Europe continues to get biodiesel wrong

A provocative opinion piece on Europe's reliance on unsound indirect land use change theory
By Ron Kotrba | May 04, 2016

It is clear there is a politicized agenda in Europe to undermine sustainable, liquid biofuels such as biodiesel and forge a new path toward electrification of transportation. We saw the materialization of this agenda in 2015 with the new rules that came into effect amending current legislation on biofuels in the Renewable Energy and Fuel Quality directives, in which a 7 percent cap on so-called conventional biofuels was put in place while introducing stronger incentives for the use of renewable electricity in transport. The fulfillment of this agenda continues to play out through the manipulation of public perception by way of opaque indirect land use change modeling and biased analyses.

At the behest of the European Commission, IIASA research institute and energy and climate consultancy Ecofys performed a study using the Global Biosphere Management Model (Globiom) to attempt to quantify the impact of indirect land use changes as the result of biofuels consumed in Europe.

Indirect land use change is a questionable pseudoscience modeling approach that, at its core, suggests when agricultural products such as soybean oil are consumed by biofuel production, supply tightens, prices rise and market incentives are provided to essentially establish new cropland to grow comparable products such as palm in order to balance the market. The fear is new cropland is potentially established by the logging—oftentimes illegally—of indigenous rainforest in places such as Indonesia.

The referenced Globiom study and Transport & Environment’s subsequent lifecycle emissions analysis using Globiom’s findings—which haven’t been peer-reviewed and are not open to scientific scrutiny—indicate that when these indirect land use change emissions are taken into account, renewable fuels such as biodiesel are worse than fossil fuels in terms of lifecycle greenhouse gas emissions.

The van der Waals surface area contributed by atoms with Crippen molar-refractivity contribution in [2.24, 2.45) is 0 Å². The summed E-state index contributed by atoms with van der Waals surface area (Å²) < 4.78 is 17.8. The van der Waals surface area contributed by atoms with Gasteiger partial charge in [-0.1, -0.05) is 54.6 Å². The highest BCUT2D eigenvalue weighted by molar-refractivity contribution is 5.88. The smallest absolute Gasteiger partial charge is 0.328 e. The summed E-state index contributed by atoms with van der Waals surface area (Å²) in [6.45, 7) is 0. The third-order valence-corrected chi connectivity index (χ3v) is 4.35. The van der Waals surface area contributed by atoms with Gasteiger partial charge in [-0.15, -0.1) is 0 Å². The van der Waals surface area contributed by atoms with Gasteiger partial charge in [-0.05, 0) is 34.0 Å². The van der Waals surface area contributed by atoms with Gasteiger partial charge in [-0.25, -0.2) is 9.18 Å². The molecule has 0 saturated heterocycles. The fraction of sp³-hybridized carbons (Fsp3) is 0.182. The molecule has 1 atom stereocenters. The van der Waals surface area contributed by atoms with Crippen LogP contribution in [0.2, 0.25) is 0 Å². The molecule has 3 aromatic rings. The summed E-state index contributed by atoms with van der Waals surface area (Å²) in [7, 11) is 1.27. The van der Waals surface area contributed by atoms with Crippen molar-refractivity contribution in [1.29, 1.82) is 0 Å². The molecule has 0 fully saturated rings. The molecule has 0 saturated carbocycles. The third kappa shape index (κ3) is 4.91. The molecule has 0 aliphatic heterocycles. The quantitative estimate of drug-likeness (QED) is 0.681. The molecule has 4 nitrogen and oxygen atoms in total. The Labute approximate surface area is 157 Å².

The fact is ILUC is not a science and its use in guiding biofuel policy has been at the heart of heated debate for the better part of a decade—and rightfully so. ILUC is based on hundreds, perhaps thousands, of assumptions that can be formulated with consciously or subconsciously biased points of view, and public and private agendas. In fact, the study recognizes this when it states, “There has been an important debate on whether or not LUC emission factors should be used in biofuel policy. Our results show that LUC emissions are likely to be substantial, but some inherent uncertainty cannot be avoided in the estimation of such emissions and many parameters and assumptions influence the results.”

The Globiom study also importantly states that “ILUC cannot be observed or measured in reality, because it is entangled with a large number of other changes in agricultural markets at both global and local levels. The effect can only be estimated through the use of models. The current study is part of a continuous effort to improve the understanding and representation of ILUC.”   

The study goes on to say that “questions on the uncertainty around LUC impacts have been raised more often and more strongly in recent years.”

Furthermore, it states “It can be concluded that a wealth of analysis has been undertaken on LUC impacts, but significant uncertainties remain in part due to shortcomings in the modeling approaches.”

With all of these known uncertainties in ILUC modeling, why then are we allowing it to drive public policy on biofuels?